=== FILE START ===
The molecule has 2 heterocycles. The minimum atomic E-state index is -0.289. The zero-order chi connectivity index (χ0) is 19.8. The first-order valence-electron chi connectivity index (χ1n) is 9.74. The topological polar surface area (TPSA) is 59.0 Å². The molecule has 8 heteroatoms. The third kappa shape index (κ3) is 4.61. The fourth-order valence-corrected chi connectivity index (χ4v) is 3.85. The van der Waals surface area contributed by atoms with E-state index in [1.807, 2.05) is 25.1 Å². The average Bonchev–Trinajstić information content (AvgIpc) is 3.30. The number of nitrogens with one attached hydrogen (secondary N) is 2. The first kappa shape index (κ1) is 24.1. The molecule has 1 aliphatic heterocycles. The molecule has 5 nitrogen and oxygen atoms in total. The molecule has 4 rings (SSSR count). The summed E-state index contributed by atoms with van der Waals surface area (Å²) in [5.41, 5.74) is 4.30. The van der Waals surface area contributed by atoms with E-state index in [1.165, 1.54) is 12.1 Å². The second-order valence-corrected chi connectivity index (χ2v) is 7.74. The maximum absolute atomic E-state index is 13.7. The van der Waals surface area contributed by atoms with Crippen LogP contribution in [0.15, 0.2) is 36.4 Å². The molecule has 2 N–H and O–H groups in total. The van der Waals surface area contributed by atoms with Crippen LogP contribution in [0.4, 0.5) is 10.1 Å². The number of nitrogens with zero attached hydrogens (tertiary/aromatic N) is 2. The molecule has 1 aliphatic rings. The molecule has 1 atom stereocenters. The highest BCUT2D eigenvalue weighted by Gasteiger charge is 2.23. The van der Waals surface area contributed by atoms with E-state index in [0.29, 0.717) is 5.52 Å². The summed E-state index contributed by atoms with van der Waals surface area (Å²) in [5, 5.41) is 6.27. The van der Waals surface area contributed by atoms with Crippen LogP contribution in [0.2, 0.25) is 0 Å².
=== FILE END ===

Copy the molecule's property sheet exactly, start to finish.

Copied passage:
The molecule has 2 heterocycles. The minimum atomic E-state index is -0.289. The zero-order chi connectivity index (χ0) is 19.8. The first-order valence-electron chi connectivity index (χ1n) is 9.74. The topological polar surface area (TPSA) is 59.0 Å². The molecule has 8 heteroatoms. The third kappa shape index (κ3) is 4.61. The fourth-order valence-corrected chi connectivity index (χ4v) is 3.85. The van der Waals surface area contributed by atoms with E-state index in [1.807, 2.05) is 25.1 Å². The average Bonchev–Trinajstić information content (AvgIpc) is 3.30. The number of nitrogens with one attached hydrogen (secondary N) is 2. The first kappa shape index (κ1) is 24.1. The molecule has 1 aliphatic heterocycles. The molecule has 5 nitrogen and oxygen atoms in total. The molecule has 4 rings (SSSR count). The summed E-state index contributed by atoms with van der Waals surface area (Å²) in [5.41, 5.74) is 4.30. The van der Waals surface area contributed by atoms with E-state index in [1.165, 1.54) is 12.1 Å². The second-order valence-corrected chi connectivity index (χ2v) is 7.74. The maximum absolute atomic E-state index is 13.7. The van der Waals surface area contributed by atoms with Crippen LogP contribution in [0.15, 0.2) is 36.4 Å². The molecule has 2 N–H and O–H groups in total. The van der Waals surface area contributed by atoms with Crippen LogP contribution in [0.4, 0.5) is 10.1 Å². The number of nitrogens with zero attached hydrogens (tertiary/aromatic N) is 2. The molecule has 1 aliphatic rings. The molecule has 1 atom stereocenters. The highest BCUT2D eigenvalue weighted by Gasteiger charge is 2.23. The van der Waals surface area contributed by atoms with E-state index in [0.29, 0.717) is 5.52 Å². The summed E-state index contributed by atoms with van der Waals surface area (Å²) in [5, 5.41) is 6.27. The van der Waals surface area contributed by atoms with Crippen LogP contribution in [0.2, 0.25) is 0 Å².